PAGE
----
Prescribing abortion pills online or mailing them to Texas can now land you in jail – Houston Public Media

Caroline McDonald, left, a student at Georgetown University, Lauren Morrissey, with Catholics for Choice, and Pamela Huber, of Washington, join an abortion rights rally outside the Supreme Court on Monday, November 1 2021, as arguments are set to begin over abortion in court, on Capitol Hill in Washington.

Texas already has the most restrictive abortion laws in the United States — and they got stricter on December 1. That’s when a new law came into effect that added jail time and a fine of up to $10,000 for anyone prescribing pills for medical abortions via telehealth and mail.

Texas bans all abortions after heart activity is detected in the embryo, which is usually around six weeks pregnant and often before a woman knows she is pregnant. Medical telehealth or mail abortions were already illegal in Texas, and the new criminal penalties went into effect the same day the Supreme Court heard arguments in a Mississippi case that could ultimately overturn Roe v. Wade, the landmark 1973 decision that established a constitutional right to abortion.

Unlike a surgical abortion, which takes place in a clinic, a medical abortion involves two pills, taken 48 hours apart, to end a pregnancy. Many people prefer this process in early pregnancy because the pills can be taken at home. The FDA approved the drugs in 2000 and the procedure is effective for up to 10 weeks of pregnancy.

Texas isn’t the only state to restrict medical abortion and telehealth. In 2021 alone, five more states have passed laws against mailing abortion pills, says Elizabeth Nash, a state policy analyst at the Guttmacher Institute.

“These additional barriers simply make it more difficult to access care,” she says. “It’s an abortion pressure game.”

Nash says this crackdown is partly a response to the pandemic when more women started seeking medical abortions.

“We’ve seen the rise and really the exit of telehealth as part of medical practice,” she says.

The new Texas law, Senate Bill 4, also reduces the legal window for medical abortion to the first 7 weeks of pregnancy.

State lawmakers passed the new law Sept. 17 in a special session — more than two weeks after another abortion law, often called the “six-week ban” — came into effect. effective September 1. he in court failed; it’s in effect for Texas women now.

“We already have the most extreme abortion ban in the United States and yet our legislature has made it a priority to add this additional restriction on abortion,” said Sarah Wheat, director of external affairs at Planned. Parenthood of Greater Texas.

Due to the “six week ban”, the new limits on medical abortions will not have an immediate impact.

“Most people at this stage of pregnancy are already barred from abortion access in Texas,” Wheat says.

But the new law could significantly affect access to abortion in the future.

By criminalizing the use of telehealth and mail-order prescriptions for abortion pills, the state seeks to forestall a possible workaround to the dwindling number of reproductive health clinics in Texas.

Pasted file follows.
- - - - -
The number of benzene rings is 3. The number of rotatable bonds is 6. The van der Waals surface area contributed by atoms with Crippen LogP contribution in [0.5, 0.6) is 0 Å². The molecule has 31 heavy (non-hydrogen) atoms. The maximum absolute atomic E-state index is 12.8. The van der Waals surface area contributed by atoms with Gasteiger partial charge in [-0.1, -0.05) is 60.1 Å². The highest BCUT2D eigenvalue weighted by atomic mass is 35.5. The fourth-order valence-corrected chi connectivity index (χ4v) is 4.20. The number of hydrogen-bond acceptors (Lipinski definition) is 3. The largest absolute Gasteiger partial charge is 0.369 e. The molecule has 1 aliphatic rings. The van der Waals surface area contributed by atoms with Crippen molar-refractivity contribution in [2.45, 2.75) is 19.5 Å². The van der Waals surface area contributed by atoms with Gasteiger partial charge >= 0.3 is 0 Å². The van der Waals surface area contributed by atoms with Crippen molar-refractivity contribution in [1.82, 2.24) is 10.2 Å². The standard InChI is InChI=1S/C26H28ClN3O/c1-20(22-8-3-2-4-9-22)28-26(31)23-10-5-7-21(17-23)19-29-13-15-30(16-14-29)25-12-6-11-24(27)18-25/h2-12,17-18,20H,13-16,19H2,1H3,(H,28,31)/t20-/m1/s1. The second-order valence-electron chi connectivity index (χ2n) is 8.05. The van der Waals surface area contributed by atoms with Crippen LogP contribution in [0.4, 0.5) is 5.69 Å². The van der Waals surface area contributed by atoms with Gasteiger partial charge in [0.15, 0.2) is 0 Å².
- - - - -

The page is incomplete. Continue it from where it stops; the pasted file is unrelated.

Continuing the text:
Already, many Texans live hundreds of miles from the nearest clinic offering abortion services. Advocates have promoted the use of telehealth for medical abortions in places where clinics are few or far between, and some states have experimented with greater telehealth flexibility — including for abortion pills — during pandemic shutdowns.

Even now, Wheat says, the new law “creates additional fear and stigma for people who might seek access to medical abortion.”

For their part, anti-abortion groups in Texas see SB 4 as a victory — a second major step, after the six-week ban, in their efforts to restrict all access to the procedure.

John Seago, the legislative director of Texas Right to Life, said his group wants to ensure that state law enforcement officials have the ability to prosecute people who administer medical abortions outside of bounds. state strictures.

“This piece is really important for this period but also to go into the future when we see even after [Roe v. Wade] we have organizations and individuals announcing that they will be mailing abortion-inducing drugs,” he says.

Nash of the Guttmacher Institute says that in some states it has become easier for people to access medical abortions through some of these telehealth services.

Seago says he wants to make sure that doesn’t happen in Texas.

“This is going to be a future public policy issue around abortion, no matter what happens in Roe v. Wade,” he says.

So far, there have been no lawsuits challenging the new Texas law restricting access to abortion pills. Mounting a legal challenge to stop the law is complicated because Texans are already banned from having abortions after six weeks, so it can be difficult to find a Texan plaintiff with standing to sue.

Ultimately, says Wheat, the latest Texas law is a sign of what could happen. She says it shows there is no end to efforts to make abortion harder to access.

“Take note of Texas, because what you’re seeing is our politicians, they’re not quitting and they can find endless ways to add fear and intimidation and restriction,” Wheat said.

To subscribe to Today in Houston

Complete the form below to subscribe to our new daily HPM Newsroom editorial newsletter.

Back To Top